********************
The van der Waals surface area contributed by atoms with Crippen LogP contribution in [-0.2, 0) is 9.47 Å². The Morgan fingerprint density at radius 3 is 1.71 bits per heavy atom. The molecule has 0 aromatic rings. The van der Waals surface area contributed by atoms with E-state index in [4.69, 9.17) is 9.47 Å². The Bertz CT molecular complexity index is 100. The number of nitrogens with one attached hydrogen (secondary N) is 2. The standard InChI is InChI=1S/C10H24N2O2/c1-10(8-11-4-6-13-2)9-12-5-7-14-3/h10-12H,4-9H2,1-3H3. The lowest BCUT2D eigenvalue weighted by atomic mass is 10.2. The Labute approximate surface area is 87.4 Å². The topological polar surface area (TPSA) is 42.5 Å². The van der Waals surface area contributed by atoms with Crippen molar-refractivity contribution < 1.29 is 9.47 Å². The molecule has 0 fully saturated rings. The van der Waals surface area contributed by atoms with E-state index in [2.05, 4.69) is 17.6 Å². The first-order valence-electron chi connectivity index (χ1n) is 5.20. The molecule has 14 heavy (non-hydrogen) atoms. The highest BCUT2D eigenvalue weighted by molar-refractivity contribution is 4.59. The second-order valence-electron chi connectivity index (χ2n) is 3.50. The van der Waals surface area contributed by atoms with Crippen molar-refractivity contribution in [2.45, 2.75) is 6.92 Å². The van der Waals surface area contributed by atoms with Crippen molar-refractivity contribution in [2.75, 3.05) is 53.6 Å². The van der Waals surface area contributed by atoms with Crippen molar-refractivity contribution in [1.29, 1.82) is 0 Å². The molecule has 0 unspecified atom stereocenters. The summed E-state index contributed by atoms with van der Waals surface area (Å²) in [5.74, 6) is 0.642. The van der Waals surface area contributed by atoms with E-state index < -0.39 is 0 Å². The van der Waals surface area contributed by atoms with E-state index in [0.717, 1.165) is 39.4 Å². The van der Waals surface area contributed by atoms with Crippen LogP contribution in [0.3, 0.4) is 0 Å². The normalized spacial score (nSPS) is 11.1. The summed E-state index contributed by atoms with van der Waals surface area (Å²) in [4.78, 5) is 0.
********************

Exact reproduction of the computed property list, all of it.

The van der Waals surface area contributed by atoms with Crippen LogP contribution in [-0.2, 0) is 9.47 Å². The Morgan fingerprint density at radius 3 is 1.71 bits per heavy atom. The molecule has 0 aromatic rings. The van der Waals surface area contributed by atoms with E-state index in [4.69, 9.17) is 9.47 Å². The Bertz CT molecular complexity index is 100. The number of nitrogens with one attached hydrogen (secondary N) is 2. The standard InChI is InChI=1S/C10H24N2O2/c1-10(8-11-4-6-13-2)9-12-5-7-14-3/h10-12H,4-9H2,1-3H3. The lowest BCUT2D eigenvalue weighted by atomic mass is 10.2. The Labute approximate surface area is 87.4 Å². The topological polar surface area (TPSA) is 42.5 Å². The van der Waals surface area contributed by atoms with Crippen molar-refractivity contribution < 1.29 is 9.47 Å². The molecule has 0 fully saturated rings. The van der Waals surface area contributed by atoms with E-state index in [2.05, 4.69) is 17.6 Å². The first-order valence-electron chi connectivity index (χ1n) is 5.20. The molecule has 14 heavy (non-hydrogen) atoms. The highest BCUT2D eigenvalue weighted by molar-refractivity contribution is 4.59. The second-order valence-electron chi connectivity index (χ2n) is 3.50. The van der Waals surface area contributed by atoms with Crippen molar-refractivity contribution in [2.45, 2.75) is 6.92 Å². The van der Waals surface area contributed by atoms with Crippen molar-refractivity contribution in [2.75, 3.05) is 53.6 Å². The van der Waals surface area contributed by atoms with Crippen molar-refractivity contribution in [1.29, 1.82) is 0 Å². The molecule has 0 unspecified atom stereocenters. The summed E-state index contributed by atoms with van der Waals surface area (Å²) in [5.74, 6) is 0.642. The van der Waals surface area contributed by atoms with E-state index < -0.39 is 0 Å². The van der Waals surface area contributed by atoms with E-state index in [0.717, 1.165) is 39.4 Å². The van der Waals surface area contributed by atoms with Crippen LogP contribution in [0.3, 0.4) is 0 Å². The normalized spacial score (nSPS) is 11.1. The summed E-state index contributed by atoms with van der Waals surface area (Å²) in [4.78, 5) is 0.